Shea it ain't so

Jonathan Baum

NEW YORK – Even before the game, the Shea faithful didn’t miss the opportunity to lament.

As a heavy rain fell here at the big ballpark in Queens on Sunday morning before what would be the final regular season game in its 45-year history, various onlookers – Mets fans, to be sure – recalled the scene from a week ago when the Yankees gave its more-famous and celebrated stadium a triumphant sendoff on a picture-perfect final day of summer.

“Typical,” one fan said of the shower that delayed Sunday’s start. “The Yankees get perfect weather and we get this.”

Even as these two franchises prepare to move into stunning new ballparks, the comparisons – and the inferiority complex – live on.

New York. Yankees vs. Mets.

To say Mets fans despise the Yankees is an understatement.

Both franchises spend tons of money, but only one has kept going to the playoffs lately – winning several World Series along the way, including a deceptively close five-game series victory for the Yankees over the Mets in 2000.

They both are getting new digs, but the Yankees' new palace in the Bronx, of course, cost more than Citi Field, built adjacent to Shea.

And then there's the weather. Those damn Yankees get all the breaks.

Even the Yankees' failure to make the postseason, for the first time since 1993, was overshadowed by the stadium-closing festivities. The Mets' now annual collapse, meanwhile, cast a pall over the proceedings at Shea on this dreary Sunday.

Last weekend, it was all about Yankee Stadium and the team’s history, as the Bronx Bombers had virtually nothing else to play for. And this weekend, being an irrelevant thorn in the Boston Red Sox’s side while trying to get Mike Mussina his 20th victory topped the list of objectives.

It was a different story here Sunday. For a little while, anyway.

Johan Santana’s stunning performance Saturday, coupled with the Milwaukee Brewers’ loss to the Chicago Cubs, put the inconsistent Mets back in control of their playoff destiny. A win Sunday against Florida combined with a Brewers loss, or a Mets win followed by a one-game playoff win against Milwaukee, would put the Mets back in the postseason and help erase memories of the team’s dramatic collapse last September.

The Shea fans knew it.

From the first pitch of the game, from Oliver Perez’s strikeout of leadoff hitter Cameron Maybin, these fans were jazzed – as further evidence by their giant roar when the scoreboard revealed the Cubs were up 1-0 on the Brewers.

Even after Perez, with Joe Smith’s help, surrendered two runs in the sixth and the Mets fell behind 2-0, the fans erupted as Smith finally pitched out of the jam.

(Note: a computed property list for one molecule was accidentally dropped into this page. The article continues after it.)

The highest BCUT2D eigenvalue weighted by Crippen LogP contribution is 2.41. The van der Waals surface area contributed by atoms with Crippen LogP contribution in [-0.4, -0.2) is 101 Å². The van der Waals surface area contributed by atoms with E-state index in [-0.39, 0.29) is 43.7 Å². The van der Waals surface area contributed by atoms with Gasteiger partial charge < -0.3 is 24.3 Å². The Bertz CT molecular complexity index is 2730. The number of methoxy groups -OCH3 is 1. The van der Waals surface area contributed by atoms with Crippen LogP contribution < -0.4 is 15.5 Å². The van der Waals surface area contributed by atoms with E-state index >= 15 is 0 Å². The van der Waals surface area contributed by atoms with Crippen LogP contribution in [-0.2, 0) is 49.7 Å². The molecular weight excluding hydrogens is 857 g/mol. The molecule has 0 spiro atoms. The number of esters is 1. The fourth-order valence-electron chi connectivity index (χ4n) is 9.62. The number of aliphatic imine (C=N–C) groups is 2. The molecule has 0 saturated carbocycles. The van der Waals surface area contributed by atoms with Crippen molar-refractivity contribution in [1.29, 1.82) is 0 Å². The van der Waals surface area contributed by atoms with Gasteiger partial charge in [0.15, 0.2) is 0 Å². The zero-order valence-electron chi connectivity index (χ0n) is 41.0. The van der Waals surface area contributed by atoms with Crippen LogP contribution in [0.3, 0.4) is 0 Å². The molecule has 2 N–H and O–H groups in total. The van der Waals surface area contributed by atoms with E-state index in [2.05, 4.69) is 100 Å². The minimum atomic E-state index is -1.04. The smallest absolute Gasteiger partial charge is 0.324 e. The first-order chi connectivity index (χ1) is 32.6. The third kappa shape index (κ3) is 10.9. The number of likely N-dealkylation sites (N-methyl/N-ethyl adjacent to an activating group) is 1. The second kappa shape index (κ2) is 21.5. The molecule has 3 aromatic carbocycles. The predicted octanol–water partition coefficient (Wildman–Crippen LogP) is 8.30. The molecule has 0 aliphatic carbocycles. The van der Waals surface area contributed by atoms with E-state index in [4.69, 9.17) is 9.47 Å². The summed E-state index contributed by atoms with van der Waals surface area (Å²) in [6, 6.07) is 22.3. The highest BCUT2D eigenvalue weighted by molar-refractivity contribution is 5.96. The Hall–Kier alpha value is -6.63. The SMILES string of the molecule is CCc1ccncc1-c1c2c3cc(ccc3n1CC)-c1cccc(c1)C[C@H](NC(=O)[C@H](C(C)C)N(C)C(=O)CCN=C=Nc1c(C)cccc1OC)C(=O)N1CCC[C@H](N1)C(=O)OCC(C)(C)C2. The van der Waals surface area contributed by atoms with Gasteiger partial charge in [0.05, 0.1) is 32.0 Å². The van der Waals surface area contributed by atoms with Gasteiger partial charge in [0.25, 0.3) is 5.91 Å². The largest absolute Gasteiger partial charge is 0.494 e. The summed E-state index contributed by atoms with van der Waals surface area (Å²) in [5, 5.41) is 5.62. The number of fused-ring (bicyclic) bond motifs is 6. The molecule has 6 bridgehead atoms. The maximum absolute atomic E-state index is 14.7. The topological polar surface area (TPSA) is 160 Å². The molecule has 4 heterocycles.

Because despite the team's surreal collapse in '07 and its quasi-repeat effort this September, despite the inferiority complex, despite living in the shadow cast by the big ballpark in the Bronx, these fans had to believe.

Believe. That's the word so often tied to these Mets teams. After all, they are The Amazins, the Miracle Mets, "You gotta believe," so on and so forth.

And with that, fans know what a leadoff walk in a two-run game could mean.

Their enthusiasm was justified when Carlos Beltran blasted a two-run home run shortly thereafter, knotting the game at 2-2 and sending these die-hards into an absolute frenzy.

Even the most die-hard Mets fan I know, upon his final visit to Shea this summer, admitted “it’s a dump.”

But that same fan acknowledged the nostalgia he feels for this place.

You see, it’s their dump.

Last weekend, during the Yankee Stadium celebration, Bernie Williams asserted that concrete doesn't talk. It's not about the stadium itself, but rather the people, the history, the fans.

Sure, Yankee Stadium arguably has had more of all those things, but it's not as if this big bowl in Flushing, N.Y., hasn't seen its share of history, of dramatics.

And, on a couple of occasions, of championships.

Unfortunately for those fans, those memorable moments now include Wes Helms' Shea Stadium-silencing solo shot off Scott Schoeneweis in the top of the eighth on Sunday. They feature the image of Dan Uggla following with a blast to left, continuing the Met bullpen's ineptness and depressing these already tortured fans.

Moments later, the Brewers' Ryan Braun hit a two-run shot that would prove to be the difference in Milwaukee's win over Chicago.

Just like that, it all fell apart. Just like that, any chance of witnessing the Amazin' here at Shea was gone.

A couple of would-be dramatic rallies failed with deep fly balls that weren't quite deep enough, and these fans, dedicated to supporting New York's other team in the city's supposedly inferior stadium, were left stunned as the Mets closed this park with a disappointing, season-ending loss.

This was the chance, you see, for the Mets to hog the New York postseason spotlight alone for the first time since 1988. This was the opportunity to draw just a little more magic out of this old park.

This was an opportunity for some current Met to join Ron Swoboda, Cleon Jones, Mookie Wilson, Jessie Orosco and Robin Ventura on the franchise's all-time highlight reel.

And it was an opportunity for these fans to see their team grasp for greatness and not fall short.

None of that happened. All those hopes, replaced by familiar frustration and heartbreak.

So now, the Mets leave Shea behind once again wondering what might have been, imagining perhaps what should have been.

And the 56,000-plus who filled this stadium one last time walked away lamenting, again, that the boys from Queens weren't quite good enough.